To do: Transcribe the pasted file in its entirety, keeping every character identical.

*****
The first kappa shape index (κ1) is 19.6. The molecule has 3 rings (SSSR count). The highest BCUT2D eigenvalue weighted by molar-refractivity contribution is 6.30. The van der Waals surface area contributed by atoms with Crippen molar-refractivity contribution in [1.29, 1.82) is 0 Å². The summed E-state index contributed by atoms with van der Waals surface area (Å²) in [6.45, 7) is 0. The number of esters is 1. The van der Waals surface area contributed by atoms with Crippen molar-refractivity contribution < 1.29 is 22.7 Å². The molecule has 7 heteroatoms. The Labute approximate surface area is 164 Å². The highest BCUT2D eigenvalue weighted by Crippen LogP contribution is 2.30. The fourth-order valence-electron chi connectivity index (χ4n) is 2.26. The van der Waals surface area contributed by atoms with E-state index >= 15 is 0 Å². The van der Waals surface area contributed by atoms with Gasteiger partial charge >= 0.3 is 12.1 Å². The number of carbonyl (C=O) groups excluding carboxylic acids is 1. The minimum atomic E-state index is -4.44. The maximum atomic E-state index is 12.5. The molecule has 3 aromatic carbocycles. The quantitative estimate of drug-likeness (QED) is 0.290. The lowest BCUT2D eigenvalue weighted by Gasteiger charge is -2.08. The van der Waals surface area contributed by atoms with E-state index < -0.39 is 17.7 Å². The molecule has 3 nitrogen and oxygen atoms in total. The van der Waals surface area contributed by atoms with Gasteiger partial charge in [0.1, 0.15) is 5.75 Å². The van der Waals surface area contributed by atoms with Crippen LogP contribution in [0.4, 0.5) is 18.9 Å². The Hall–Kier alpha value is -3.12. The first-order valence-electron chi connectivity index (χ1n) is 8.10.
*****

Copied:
The first kappa shape index (κ1) is 19.6. The molecule has 3 rings (SSSR count). The highest BCUT2D eigenvalue weighted by molar-refractivity contribution is 6.30. The van der Waals surface area contributed by atoms with Crippen molar-refractivity contribution in [1.29, 1.82) is 0 Å². The summed E-state index contributed by atoms with van der Waals surface area (Å²) in [6.45, 7) is 0. The number of esters is 1. The van der Waals surface area contributed by atoms with Crippen molar-refractivity contribution < 1.29 is 22.7 Å². The molecule has 7 heteroatoms. The Labute approximate surface area is 164 Å². The highest BCUT2D eigenvalue weighted by Crippen LogP contribution is 2.30. The fourth-order valence-electron chi connectivity index (χ4n) is 2.26. The van der Waals surface area contributed by atoms with E-state index >= 15 is 0 Å². The van der Waals surface area contributed by atoms with Gasteiger partial charge >= 0.3 is 12.1 Å². The number of carbonyl (C=O) groups excluding carboxylic acids is 1. The minimum atomic E-state index is -4.44. The maximum atomic E-state index is 12.5. The molecule has 3 aromatic carbocycles. The quantitative estimate of drug-likeness (QED) is 0.290. The lowest BCUT2D eigenvalue weighted by Gasteiger charge is -2.08. The van der Waals surface area contributed by atoms with E-state index < -0.39 is 17.7 Å². The molecule has 3 nitrogen and oxygen atoms in total. The van der Waals surface area contributed by atoms with Gasteiger partial charge in [0.1, 0.15) is 5.75 Å². The van der Waals surface area contributed by atoms with Crippen LogP contribution in [0.4, 0.5) is 18.9 Å². The Hall–Kier alpha value is -3.12. The first-order valence-electron chi connectivity index (χ1n) is 8.10.